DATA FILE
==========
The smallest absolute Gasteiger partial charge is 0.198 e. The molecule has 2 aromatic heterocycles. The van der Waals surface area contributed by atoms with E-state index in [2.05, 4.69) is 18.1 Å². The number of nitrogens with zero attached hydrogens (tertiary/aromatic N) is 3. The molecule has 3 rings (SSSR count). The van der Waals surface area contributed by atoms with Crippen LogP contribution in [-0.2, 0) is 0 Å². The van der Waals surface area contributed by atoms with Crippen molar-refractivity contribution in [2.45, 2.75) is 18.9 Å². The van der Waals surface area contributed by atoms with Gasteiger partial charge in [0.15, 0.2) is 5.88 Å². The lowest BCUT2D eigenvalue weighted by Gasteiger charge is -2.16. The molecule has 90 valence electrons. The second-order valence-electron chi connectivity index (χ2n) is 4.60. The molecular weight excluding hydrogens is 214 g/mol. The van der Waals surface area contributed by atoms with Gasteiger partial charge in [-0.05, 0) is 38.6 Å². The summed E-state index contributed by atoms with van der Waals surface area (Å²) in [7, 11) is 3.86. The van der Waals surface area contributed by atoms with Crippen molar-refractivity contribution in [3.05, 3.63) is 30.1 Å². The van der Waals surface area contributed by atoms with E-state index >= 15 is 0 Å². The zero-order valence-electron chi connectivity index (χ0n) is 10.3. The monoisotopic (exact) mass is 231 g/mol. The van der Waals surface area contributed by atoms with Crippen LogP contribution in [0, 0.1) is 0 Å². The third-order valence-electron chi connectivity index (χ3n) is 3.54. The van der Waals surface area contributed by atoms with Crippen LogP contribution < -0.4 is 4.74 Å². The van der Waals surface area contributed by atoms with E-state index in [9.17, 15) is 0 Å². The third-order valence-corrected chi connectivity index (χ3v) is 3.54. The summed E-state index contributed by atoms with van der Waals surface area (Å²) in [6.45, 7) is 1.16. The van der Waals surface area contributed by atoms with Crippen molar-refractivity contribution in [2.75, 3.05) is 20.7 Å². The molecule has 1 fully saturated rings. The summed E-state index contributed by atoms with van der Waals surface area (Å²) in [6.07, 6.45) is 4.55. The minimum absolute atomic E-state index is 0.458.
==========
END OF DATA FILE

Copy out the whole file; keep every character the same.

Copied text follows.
The smallest absolute Gasteiger partial charge is 0.198 e. The molecule has 2 aromatic heterocycles. The van der Waals surface area contributed by atoms with E-state index in [2.05, 4.69) is 18.1 Å². The number of nitrogens with zero attached hydrogens (tertiary/aromatic N) is 3. The molecule has 3 rings (SSSR count). The van der Waals surface area contributed by atoms with Crippen LogP contribution in [-0.2, 0) is 0 Å². The van der Waals surface area contributed by atoms with Crippen molar-refractivity contribution in [2.45, 2.75) is 18.9 Å². The van der Waals surface area contributed by atoms with Gasteiger partial charge in [0.15, 0.2) is 5.88 Å². The lowest BCUT2D eigenvalue weighted by Gasteiger charge is -2.16. The molecule has 90 valence electrons. The second-order valence-electron chi connectivity index (χ2n) is 4.60. The molecular weight excluding hydrogens is 214 g/mol. The van der Waals surface area contributed by atoms with Gasteiger partial charge in [-0.05, 0) is 38.6 Å². The summed E-state index contributed by atoms with van der Waals surface area (Å²) in [7, 11) is 3.86. The van der Waals surface area contributed by atoms with Crippen molar-refractivity contribution in [3.05, 3.63) is 30.1 Å². The van der Waals surface area contributed by atoms with E-state index >= 15 is 0 Å². The zero-order valence-electron chi connectivity index (χ0n) is 10.3. The monoisotopic (exact) mass is 231 g/mol. The van der Waals surface area contributed by atoms with Crippen LogP contribution in [0, 0.1) is 0 Å². The third-order valence-electron chi connectivity index (χ3n) is 3.54. The van der Waals surface area contributed by atoms with Crippen LogP contribution < -0.4 is 4.74 Å². The van der Waals surface area contributed by atoms with E-state index in [9.17, 15) is 0 Å². The third-order valence-corrected chi connectivity index (χ3v) is 3.54. The summed E-state index contributed by atoms with van der Waals surface area (Å²) in [6.45, 7) is 1.16. The van der Waals surface area contributed by atoms with Crippen molar-refractivity contribution in [2.75, 3.05) is 20.7 Å². The molecule has 1 fully saturated rings. The summed E-state index contributed by atoms with van der Waals surface area (Å²) in [6.07, 6.45) is 4.55. The minimum absolute atomic E-state index is 0.458.